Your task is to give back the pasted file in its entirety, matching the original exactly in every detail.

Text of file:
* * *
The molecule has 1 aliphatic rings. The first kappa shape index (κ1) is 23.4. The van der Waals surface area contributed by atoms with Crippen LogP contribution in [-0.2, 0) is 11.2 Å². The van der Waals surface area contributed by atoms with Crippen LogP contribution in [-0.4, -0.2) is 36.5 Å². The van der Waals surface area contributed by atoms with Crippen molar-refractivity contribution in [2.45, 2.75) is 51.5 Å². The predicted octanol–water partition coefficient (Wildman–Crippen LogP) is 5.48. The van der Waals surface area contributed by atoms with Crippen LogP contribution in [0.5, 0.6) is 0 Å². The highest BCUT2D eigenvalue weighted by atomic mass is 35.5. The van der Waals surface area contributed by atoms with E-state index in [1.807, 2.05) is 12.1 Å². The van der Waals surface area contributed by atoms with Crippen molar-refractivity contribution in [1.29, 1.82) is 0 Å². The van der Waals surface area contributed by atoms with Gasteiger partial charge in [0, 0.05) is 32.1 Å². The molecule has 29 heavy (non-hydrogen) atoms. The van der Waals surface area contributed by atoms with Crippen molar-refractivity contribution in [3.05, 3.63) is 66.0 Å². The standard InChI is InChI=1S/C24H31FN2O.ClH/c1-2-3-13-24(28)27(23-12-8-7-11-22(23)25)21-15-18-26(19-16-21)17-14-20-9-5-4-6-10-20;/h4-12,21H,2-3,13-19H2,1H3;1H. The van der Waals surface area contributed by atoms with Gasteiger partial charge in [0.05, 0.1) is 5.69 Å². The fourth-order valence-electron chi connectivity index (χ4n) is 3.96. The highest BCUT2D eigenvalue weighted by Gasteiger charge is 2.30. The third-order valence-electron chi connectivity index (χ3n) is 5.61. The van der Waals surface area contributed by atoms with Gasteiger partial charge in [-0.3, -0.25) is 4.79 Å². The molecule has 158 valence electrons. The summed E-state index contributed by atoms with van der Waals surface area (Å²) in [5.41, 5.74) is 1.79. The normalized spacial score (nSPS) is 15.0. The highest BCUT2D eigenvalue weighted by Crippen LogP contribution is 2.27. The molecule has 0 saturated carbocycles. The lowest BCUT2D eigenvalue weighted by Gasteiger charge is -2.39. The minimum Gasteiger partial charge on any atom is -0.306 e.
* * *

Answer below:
The molecule has 1 aliphatic rings. The first kappa shape index (κ1) is 23.4. The van der Waals surface area contributed by atoms with Crippen LogP contribution in [-0.2, 0) is 11.2 Å². The van der Waals surface area contributed by atoms with Crippen LogP contribution in [-0.4, -0.2) is 36.5 Å². The van der Waals surface area contributed by atoms with Crippen molar-refractivity contribution in [2.45, 2.75) is 51.5 Å². The predicted octanol–water partition coefficient (Wildman–Crippen LogP) is 5.48. The van der Waals surface area contributed by atoms with Crippen LogP contribution in [0.5, 0.6) is 0 Å². The highest BCUT2D eigenvalue weighted by atomic mass is 35.5. The van der Waals surface area contributed by atoms with E-state index in [1.807, 2.05) is 12.1 Å². The van der Waals surface area contributed by atoms with Crippen molar-refractivity contribution in [1.29, 1.82) is 0 Å². The van der Waals surface area contributed by atoms with Gasteiger partial charge in [0, 0.05) is 32.1 Å². The molecule has 29 heavy (non-hydrogen) atoms. The van der Waals surface area contributed by atoms with Crippen molar-refractivity contribution in [3.05, 3.63) is 66.0 Å². The standard InChI is InChI=1S/C24H31FN2O.ClH/c1-2-3-13-24(28)27(23-12-8-7-11-22(23)25)21-15-18-26(19-16-21)17-14-20-9-5-4-6-10-20;/h4-12,21H,2-3,13-19H2,1H3;1H. The van der Waals surface area contributed by atoms with Gasteiger partial charge in [0.05, 0.1) is 5.69 Å². The fourth-order valence-electron chi connectivity index (χ4n) is 3.96. The highest BCUT2D eigenvalue weighted by Gasteiger charge is 2.30. The third-order valence-electron chi connectivity index (χ3n) is 5.61. The van der Waals surface area contributed by atoms with Gasteiger partial charge in [-0.3, -0.25) is 4.79 Å². The molecule has 158 valence electrons. The summed E-state index contributed by atoms with van der Waals surface area (Å²) in [5.41, 5.74) is 1.79. The normalized spacial score (nSPS) is 15.0. The highest BCUT2D eigenvalue weighted by Crippen LogP contribution is 2.27. The molecule has 0 saturated carbocycles. The lowest BCUT2D eigenvalue weighted by Gasteiger charge is -2.39. The minimum Gasteiger partial charge on any atom is -0.306 e.